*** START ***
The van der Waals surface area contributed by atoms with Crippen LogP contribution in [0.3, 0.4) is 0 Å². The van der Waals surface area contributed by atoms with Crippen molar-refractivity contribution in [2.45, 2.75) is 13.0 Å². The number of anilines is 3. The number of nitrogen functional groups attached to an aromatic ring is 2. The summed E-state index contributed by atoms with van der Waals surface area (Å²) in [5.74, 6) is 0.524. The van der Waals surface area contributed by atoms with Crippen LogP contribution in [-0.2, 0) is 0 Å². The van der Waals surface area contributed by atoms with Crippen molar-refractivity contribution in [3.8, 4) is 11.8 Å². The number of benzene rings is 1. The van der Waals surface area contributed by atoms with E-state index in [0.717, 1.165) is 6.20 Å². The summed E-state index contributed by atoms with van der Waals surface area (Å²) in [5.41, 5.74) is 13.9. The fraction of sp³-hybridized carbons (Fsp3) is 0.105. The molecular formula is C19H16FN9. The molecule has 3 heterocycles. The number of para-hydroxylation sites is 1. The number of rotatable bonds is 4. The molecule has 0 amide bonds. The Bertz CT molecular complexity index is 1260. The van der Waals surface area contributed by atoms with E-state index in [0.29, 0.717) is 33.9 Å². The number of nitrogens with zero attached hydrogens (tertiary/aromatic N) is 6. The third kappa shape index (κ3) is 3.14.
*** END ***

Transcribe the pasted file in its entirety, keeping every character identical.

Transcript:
The van der Waals surface area contributed by atoms with Crippen LogP contribution in [0.3, 0.4) is 0 Å². The van der Waals surface area contributed by atoms with Crippen molar-refractivity contribution in [2.45, 2.75) is 13.0 Å². The number of anilines is 3. The number of nitrogen functional groups attached to an aromatic ring is 2. The summed E-state index contributed by atoms with van der Waals surface area (Å²) in [5.74, 6) is 0.524. The van der Waals surface area contributed by atoms with Crippen LogP contribution in [-0.2, 0) is 0 Å². The van der Waals surface area contributed by atoms with Crippen molar-refractivity contribution in [3.8, 4) is 11.8 Å². The number of benzene rings is 1. The van der Waals surface area contributed by atoms with E-state index in [0.717, 1.165) is 6.20 Å². The summed E-state index contributed by atoms with van der Waals surface area (Å²) in [5.41, 5.74) is 13.9. The fraction of sp³-hybridized carbons (Fsp3) is 0.105. The molecular formula is C19H16FN9. The molecule has 3 heterocycles. The number of para-hydroxylation sites is 1. The number of rotatable bonds is 4. The molecule has 0 amide bonds. The Bertz CT molecular complexity index is 1260. The van der Waals surface area contributed by atoms with E-state index in [0.29, 0.717) is 33.9 Å². The number of nitrogens with zero attached hydrogens (tertiary/aromatic N) is 6. The third kappa shape index (κ3) is 3.14.